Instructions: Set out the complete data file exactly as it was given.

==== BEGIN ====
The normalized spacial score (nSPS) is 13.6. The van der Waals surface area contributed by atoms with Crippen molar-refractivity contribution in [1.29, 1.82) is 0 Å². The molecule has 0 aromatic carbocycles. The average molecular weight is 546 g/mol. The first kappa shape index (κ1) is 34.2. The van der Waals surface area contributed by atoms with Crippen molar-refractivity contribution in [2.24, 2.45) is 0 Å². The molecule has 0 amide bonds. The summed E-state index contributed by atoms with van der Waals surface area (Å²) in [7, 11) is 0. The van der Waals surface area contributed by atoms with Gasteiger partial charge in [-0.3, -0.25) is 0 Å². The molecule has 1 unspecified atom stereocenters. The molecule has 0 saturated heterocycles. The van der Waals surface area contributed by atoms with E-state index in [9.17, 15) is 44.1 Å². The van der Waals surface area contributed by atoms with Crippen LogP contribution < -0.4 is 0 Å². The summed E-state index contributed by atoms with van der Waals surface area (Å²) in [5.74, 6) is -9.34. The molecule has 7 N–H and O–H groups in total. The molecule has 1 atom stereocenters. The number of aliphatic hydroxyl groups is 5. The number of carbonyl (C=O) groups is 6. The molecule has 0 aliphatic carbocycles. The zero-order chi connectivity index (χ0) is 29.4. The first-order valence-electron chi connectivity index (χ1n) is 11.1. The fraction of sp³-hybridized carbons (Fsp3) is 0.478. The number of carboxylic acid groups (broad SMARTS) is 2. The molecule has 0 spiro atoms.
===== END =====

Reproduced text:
The normalized spacial score (nSPS) is 13.6. The van der Waals surface area contributed by atoms with Crippen molar-refractivity contribution in [1.29, 1.82) is 0 Å². The molecule has 0 aromatic carbocycles. The average molecular weight is 546 g/mol. The first kappa shape index (κ1) is 34.2. The van der Waals surface area contributed by atoms with Crippen molar-refractivity contribution in [2.24, 2.45) is 0 Å². The molecule has 0 amide bonds. The summed E-state index contributed by atoms with van der Waals surface area (Å²) in [7, 11) is 0. The van der Waals surface area contributed by atoms with Gasteiger partial charge in [-0.3, -0.25) is 0 Å². The molecule has 1 unspecified atom stereocenters. The molecule has 0 saturated heterocycles. The van der Waals surface area contributed by atoms with E-state index in [9.17, 15) is 44.1 Å². The van der Waals surface area contributed by atoms with Crippen LogP contribution < -0.4 is 0 Å². The summed E-state index contributed by atoms with van der Waals surface area (Å²) in [5.74, 6) is -9.34. The molecule has 7 N–H and O–H groups in total. The molecule has 1 atom stereocenters. The number of aliphatic hydroxyl groups is 5. The number of carbonyl (C=O) groups is 6. The molecule has 0 aliphatic carbocycles. The zero-order chi connectivity index (χ0) is 29.4. The first-order valence-electron chi connectivity index (χ1n) is 11.1. The fraction of sp³-hybridized carbons (Fsp3) is 0.478. The number of carboxylic acid groups (broad SMARTS) is 2. The molecule has 0 spiro atoms.